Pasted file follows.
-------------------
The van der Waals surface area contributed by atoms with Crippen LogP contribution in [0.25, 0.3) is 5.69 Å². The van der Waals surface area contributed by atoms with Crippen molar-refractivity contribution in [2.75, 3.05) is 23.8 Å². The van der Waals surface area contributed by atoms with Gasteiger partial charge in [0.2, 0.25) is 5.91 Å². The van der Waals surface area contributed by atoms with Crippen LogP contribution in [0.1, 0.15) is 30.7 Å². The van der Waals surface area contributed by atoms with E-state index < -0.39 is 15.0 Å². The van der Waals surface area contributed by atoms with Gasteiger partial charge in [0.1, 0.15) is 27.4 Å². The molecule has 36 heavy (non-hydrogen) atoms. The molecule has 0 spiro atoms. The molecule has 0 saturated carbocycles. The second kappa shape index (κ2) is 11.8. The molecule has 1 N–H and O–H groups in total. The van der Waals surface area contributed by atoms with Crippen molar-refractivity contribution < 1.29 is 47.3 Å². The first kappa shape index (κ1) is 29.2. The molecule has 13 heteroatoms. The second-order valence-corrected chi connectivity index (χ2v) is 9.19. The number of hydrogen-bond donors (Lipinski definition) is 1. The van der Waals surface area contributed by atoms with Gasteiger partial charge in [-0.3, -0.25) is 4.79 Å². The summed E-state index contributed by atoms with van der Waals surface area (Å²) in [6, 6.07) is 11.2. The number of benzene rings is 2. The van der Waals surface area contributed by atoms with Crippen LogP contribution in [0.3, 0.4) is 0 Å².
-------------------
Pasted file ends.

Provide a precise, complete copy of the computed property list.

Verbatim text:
The van der Waals surface area contributed by atoms with Crippen LogP contribution in [0.25, 0.3) is 5.69 Å². The van der Waals surface area contributed by atoms with Crippen molar-refractivity contribution in [2.75, 3.05) is 23.8 Å². The van der Waals surface area contributed by atoms with Gasteiger partial charge in [0.2, 0.25) is 5.91 Å². The van der Waals surface area contributed by atoms with Crippen LogP contribution in [0.1, 0.15) is 30.7 Å². The van der Waals surface area contributed by atoms with E-state index < -0.39 is 15.0 Å². The van der Waals surface area contributed by atoms with Gasteiger partial charge in [0.1, 0.15) is 27.4 Å². The molecule has 36 heavy (non-hydrogen) atoms. The molecule has 0 spiro atoms. The molecule has 0 saturated carbocycles. The second kappa shape index (κ2) is 11.8. The molecule has 1 N–H and O–H groups in total. The van der Waals surface area contributed by atoms with Crippen molar-refractivity contribution < 1.29 is 47.3 Å². The first kappa shape index (κ1) is 29.2. The molecule has 13 heteroatoms. The second-order valence-corrected chi connectivity index (χ2v) is 9.19. The number of hydrogen-bond donors (Lipinski definition) is 1. The van der Waals surface area contributed by atoms with Gasteiger partial charge in [-0.3, -0.25) is 4.79 Å². The summed E-state index contributed by atoms with van der Waals surface area (Å²) in [6, 6.07) is 11.2. The number of benzene rings is 2. The van der Waals surface area contributed by atoms with Crippen LogP contribution in [0.3, 0.4) is 0 Å².